Méliès Evolved for Joan of Arc

JOAN OF ARC (1900) — Georges Méliès

Note: This is the sixth in a series of historical/critical essays examining the best in film from each year. Essentially, I am watching films from the beginning of cinematic history that interest me and/or hold some critical or cultural impact. My personal, living list of favorites is being created at Mubi, showcasing five films per year. All this being explained, what follows is an examination of my favorite 1900 film, JOAN OF ARC, directed by Georges Méliès.

Georges Méliès is one of my favorite directors of the silent era, perhaps of all time. His strange, féerie-inspired style and staging have truly never been duplicated in film, even if he took the popular French theater genre as his own in the first place. Like those kinds of plays, Méliès’ work, it could be argued, focus much more on style rather than substance, but around the turn of the 20th century, he was working hard to evolve his narrative craft. His 1899 hit CINDERELLA (which I’ve written about) represented a shift in technology and approach. With that film, Méliès was using a well-known story to supplement his innovative special effects. With JOAN OF ARC, he was using, very sparingly, his style and special effects to supplement a more complex, if not any less known, story.

Let’s be clear: JOAN OF ARC isn’t an intense or personal characterization of the historic figure, nor does it feature intricate plot details or a unique take on the story of the French saint. Indeed, the story is easy enough to follow even without the oral narration that Méliès would often have accompany his more ambitious films (as intertitles had not yet graced film), granted you have general knowledge of Joan of Arc. Nevertheless, the ten-minute film is as intense a drama as you’ll find in 1900, and that is driven home by its director’s relatively restrained fantastical hand.

Even still, the film opens with Joan’s vision of Saint Michael, Saint Catherine, and Saint Margaret, angelic, floating figures that immediately put the Méliès stamp on the film. His beautiful hand tinting and coloring, as well, makes its fully fledged (surviving) debut, as far as I know, and helps establish the otherworldly element Méliès loved so. The sets are intricate and serve as edifices in a physical space rather than as simply backgrounds. JOAN OF ARC one-upped CINDERELLA by a vast degree, with twelve sets and scenes making up the micro-epic tale that is Méliès’ interpretation. CINDERELLA may have been Méliès’ first stab at a grand, extravagant, and dramatic tale of any significant length, and even then only at six minutes, but JOAN OF ARC’s greater number of extras, scenes, and longer runtime truly mark the director’s attempts to broaden the scope of film.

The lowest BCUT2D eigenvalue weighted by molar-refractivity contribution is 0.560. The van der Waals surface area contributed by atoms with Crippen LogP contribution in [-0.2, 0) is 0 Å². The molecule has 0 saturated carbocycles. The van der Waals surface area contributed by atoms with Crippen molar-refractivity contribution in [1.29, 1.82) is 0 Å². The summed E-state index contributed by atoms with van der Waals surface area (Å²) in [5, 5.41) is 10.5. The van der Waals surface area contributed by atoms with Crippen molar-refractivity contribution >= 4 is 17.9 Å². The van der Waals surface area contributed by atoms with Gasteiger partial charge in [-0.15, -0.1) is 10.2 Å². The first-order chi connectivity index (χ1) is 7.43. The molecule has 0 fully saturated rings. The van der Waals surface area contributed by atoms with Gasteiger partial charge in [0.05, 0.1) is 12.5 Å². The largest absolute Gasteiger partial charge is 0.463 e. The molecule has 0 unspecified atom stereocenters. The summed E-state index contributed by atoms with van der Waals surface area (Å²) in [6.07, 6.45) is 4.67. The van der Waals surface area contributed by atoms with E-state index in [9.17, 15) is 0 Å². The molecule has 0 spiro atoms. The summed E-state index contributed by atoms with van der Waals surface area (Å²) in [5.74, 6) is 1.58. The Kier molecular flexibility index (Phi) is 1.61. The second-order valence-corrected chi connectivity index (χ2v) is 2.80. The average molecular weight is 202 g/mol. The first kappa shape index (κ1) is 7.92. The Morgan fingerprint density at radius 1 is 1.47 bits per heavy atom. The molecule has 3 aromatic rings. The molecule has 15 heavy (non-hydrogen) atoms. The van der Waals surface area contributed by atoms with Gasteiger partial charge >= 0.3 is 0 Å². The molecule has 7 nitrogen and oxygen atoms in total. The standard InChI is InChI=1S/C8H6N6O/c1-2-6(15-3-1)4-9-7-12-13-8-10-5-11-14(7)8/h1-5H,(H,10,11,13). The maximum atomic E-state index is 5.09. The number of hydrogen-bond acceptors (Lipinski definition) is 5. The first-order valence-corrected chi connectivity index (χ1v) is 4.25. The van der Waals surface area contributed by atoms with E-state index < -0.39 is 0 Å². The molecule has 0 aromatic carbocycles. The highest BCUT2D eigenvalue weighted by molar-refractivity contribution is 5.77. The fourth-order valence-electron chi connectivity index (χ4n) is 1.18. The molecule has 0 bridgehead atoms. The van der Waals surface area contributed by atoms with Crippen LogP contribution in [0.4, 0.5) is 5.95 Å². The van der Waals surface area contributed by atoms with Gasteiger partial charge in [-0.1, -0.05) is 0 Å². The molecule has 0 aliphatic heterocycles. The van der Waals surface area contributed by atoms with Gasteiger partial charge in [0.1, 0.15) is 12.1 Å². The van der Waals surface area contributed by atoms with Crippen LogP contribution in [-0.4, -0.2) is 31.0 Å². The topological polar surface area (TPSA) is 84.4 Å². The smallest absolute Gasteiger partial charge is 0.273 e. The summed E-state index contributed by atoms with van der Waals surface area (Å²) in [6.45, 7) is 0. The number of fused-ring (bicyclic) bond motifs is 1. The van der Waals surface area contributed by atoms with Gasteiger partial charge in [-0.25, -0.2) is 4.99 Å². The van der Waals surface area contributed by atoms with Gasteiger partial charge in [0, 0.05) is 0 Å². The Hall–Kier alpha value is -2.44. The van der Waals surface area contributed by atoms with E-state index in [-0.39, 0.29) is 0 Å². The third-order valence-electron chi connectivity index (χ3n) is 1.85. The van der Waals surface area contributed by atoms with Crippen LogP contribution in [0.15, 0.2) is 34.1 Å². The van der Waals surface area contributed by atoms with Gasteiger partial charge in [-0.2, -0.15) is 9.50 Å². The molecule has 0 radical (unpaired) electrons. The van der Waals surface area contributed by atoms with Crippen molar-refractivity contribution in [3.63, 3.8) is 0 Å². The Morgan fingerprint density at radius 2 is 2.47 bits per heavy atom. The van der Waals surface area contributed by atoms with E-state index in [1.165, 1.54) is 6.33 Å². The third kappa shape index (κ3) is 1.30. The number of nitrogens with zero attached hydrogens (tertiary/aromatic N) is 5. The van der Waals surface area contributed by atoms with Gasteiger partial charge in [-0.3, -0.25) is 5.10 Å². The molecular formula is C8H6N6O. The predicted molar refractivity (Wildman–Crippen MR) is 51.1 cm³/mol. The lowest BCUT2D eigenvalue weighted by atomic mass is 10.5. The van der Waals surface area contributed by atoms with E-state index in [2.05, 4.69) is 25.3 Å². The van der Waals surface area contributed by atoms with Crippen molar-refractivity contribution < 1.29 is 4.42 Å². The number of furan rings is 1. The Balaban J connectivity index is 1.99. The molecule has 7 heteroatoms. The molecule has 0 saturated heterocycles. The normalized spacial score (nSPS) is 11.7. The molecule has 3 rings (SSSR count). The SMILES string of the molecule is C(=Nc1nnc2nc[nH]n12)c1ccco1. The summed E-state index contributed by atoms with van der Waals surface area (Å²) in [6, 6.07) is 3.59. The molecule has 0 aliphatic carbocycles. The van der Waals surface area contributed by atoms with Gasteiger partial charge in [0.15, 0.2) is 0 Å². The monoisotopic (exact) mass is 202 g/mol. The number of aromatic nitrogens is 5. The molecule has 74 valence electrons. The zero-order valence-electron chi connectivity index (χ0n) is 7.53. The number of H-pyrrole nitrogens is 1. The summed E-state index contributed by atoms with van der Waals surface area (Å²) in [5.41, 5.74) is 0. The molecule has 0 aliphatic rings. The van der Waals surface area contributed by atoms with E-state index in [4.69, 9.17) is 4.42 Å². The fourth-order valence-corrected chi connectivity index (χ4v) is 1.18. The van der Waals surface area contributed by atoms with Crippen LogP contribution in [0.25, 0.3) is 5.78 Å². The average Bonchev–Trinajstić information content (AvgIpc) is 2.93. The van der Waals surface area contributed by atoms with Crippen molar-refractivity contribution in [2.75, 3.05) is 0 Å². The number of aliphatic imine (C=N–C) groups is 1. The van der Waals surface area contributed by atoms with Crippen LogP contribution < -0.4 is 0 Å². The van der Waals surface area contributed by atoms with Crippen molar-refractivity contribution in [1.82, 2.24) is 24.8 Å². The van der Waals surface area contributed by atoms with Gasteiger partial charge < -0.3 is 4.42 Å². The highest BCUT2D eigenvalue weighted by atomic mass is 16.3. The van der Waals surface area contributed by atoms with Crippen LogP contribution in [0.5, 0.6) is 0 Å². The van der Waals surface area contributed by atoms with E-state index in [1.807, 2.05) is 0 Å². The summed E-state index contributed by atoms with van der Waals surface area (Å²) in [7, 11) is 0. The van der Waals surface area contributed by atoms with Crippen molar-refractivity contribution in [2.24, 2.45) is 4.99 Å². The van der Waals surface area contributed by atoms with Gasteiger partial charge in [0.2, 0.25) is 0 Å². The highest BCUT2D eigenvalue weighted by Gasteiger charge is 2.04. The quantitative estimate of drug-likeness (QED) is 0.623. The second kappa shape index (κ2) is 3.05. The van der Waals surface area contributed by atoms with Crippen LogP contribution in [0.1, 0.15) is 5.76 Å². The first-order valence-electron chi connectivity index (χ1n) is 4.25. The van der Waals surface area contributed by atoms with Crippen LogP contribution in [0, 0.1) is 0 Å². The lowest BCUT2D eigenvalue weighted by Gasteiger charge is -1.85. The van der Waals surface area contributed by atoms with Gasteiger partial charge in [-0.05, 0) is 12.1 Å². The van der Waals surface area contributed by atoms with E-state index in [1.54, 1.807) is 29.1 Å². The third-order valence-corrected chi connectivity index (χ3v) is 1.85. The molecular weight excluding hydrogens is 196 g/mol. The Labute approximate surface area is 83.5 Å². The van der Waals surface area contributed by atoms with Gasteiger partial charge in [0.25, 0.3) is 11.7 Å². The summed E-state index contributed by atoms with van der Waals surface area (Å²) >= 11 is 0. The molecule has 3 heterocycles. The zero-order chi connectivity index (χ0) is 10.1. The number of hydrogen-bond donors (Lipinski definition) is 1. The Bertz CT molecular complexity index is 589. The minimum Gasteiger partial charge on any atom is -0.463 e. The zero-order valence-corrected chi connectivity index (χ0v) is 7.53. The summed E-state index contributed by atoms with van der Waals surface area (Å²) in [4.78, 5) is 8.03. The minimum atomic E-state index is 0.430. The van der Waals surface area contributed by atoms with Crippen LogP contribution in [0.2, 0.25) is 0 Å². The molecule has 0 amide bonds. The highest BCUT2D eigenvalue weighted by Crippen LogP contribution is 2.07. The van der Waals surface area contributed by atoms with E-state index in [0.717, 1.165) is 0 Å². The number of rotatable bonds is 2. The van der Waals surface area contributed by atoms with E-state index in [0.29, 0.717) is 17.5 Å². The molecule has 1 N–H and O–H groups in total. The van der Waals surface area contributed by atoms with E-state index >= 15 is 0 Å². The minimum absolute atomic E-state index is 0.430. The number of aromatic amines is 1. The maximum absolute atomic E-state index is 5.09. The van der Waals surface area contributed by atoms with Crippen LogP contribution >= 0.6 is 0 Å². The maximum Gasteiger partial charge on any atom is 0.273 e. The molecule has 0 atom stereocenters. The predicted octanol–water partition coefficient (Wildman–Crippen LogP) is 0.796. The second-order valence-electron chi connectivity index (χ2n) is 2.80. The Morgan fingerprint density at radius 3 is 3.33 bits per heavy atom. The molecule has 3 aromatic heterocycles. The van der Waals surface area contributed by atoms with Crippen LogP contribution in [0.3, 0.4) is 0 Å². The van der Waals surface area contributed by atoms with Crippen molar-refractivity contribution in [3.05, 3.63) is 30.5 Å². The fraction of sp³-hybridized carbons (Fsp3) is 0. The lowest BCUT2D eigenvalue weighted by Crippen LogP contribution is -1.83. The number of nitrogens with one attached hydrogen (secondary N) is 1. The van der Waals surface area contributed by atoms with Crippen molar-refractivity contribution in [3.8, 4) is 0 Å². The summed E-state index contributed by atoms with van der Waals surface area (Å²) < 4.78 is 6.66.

THE CORONATION OF EDWARD VII (1902) — Georges Méliès

JOAN OF ARC wasn’t a political statement (French partisanship isn’t really drawn on whether or not Joan of Arc is a hero worthy of worship), but it was as close as Méliès would get to allegorical commentary on a specific issue outside of his more “obvious” and literal docudramas like THE DREYFUS AFFAIR (1899) and THE CORONATION OF EDWARD VII (1902), which documented those events as they were taking place in France.

JOAN OF ARC ends with Joan being burnt at the stake, as does the story of the real person, but Méliès’ film shows an apotheosis scene in which Joan ascends to heaven and joins God, angels, and saints. Méliès’ inclusion of this scene, a strikingly interpretative move to finish an otherwise by the numbers, if not brief, telling of the story of Joan of Arc, truly emphasizes her role as a martyr and French hero. And just nine years later, Joan of Arc would be beatified by the Catholic Church; in 1920, she was canonized. I’m not saying JOAN OF ARC convinced the Church that Joan of Arc should be an official saint, but I am saying that Méliès’ film represented an increasingly popular public sentiment that really began in the mid-1800s, doing so in a more subtle way than some of his other films.

Full film

Méliès never gave up his novel effects and camera tricks, but JOAN OF ARC signified a maturation of his style and themes common to his films. It even included some signature Méliès moments, in the aforementioned opening, closing, and climactic execution scenes. Otherwise, his technical prowess manifested in less fantastical ways, such as the (what we could now loosely call) medium shot during the siege scene and the attempted scaling of the castle walls that accompanied it. Ultimately, though, JOAN OF ARC was Méliès’ next big international hit following CINDERELLA; the film’s subject was obviously a popular one in France, but it was also helped along in America by Edison’s illegal bootleg dupes. JOAN OF ARC is still one of the essential works in Georges Méliès’ canon, as its titular hero called for a more thorough and thoughtful treatment from the master magician of film, evolving him into the kind of filmmaker that would produce masterpieces such as A TRIP TO THE MOON (1902) and THE CONQUEST OF THE POLE (1912).

Make sure to catch up on and keep up with all of my essays on my favorite films here.



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